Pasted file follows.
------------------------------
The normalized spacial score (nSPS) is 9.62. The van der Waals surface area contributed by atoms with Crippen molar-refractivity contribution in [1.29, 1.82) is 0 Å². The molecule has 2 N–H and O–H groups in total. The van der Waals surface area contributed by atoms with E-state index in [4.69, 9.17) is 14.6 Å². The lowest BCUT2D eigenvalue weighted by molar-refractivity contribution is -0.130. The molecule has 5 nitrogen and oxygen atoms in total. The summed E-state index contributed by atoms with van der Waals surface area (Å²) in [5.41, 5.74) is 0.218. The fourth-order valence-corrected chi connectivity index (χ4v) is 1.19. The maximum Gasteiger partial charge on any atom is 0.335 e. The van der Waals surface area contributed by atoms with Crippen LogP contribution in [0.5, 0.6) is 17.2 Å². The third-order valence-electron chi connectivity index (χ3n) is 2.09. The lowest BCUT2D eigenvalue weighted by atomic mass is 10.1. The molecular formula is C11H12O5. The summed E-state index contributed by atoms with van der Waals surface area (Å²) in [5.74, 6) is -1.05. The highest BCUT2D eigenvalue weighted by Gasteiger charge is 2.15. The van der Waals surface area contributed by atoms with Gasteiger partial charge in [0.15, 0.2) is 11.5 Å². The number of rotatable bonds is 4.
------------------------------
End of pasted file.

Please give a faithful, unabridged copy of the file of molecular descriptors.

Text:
The normalized spacial score (nSPS) is 9.62. The van der Waals surface area contributed by atoms with Crippen molar-refractivity contribution in [1.29, 1.82) is 0 Å². The molecule has 2 N–H and O–H groups in total. The van der Waals surface area contributed by atoms with E-state index in [4.69, 9.17) is 14.6 Å². The lowest BCUT2D eigenvalue weighted by molar-refractivity contribution is -0.130. The molecule has 5 nitrogen and oxygen atoms in total. The summed E-state index contributed by atoms with van der Waals surface area (Å²) in [5.41, 5.74) is 0.218. The fourth-order valence-corrected chi connectivity index (χ4v) is 1.19. The maximum Gasteiger partial charge on any atom is 0.335 e. The van der Waals surface area contributed by atoms with Crippen LogP contribution in [0.5, 0.6) is 17.2 Å². The third-order valence-electron chi connectivity index (χ3n) is 2.09. The lowest BCUT2D eigenvalue weighted by atomic mass is 10.1. The molecular formula is C11H12O5. The summed E-state index contributed by atoms with van der Waals surface area (Å²) in [5.74, 6) is -1.05. The highest BCUT2D eigenvalue weighted by Gasteiger charge is 2.15. The van der Waals surface area contributed by atoms with Gasteiger partial charge in [0.15, 0.2) is 11.5 Å². The number of rotatable bonds is 4.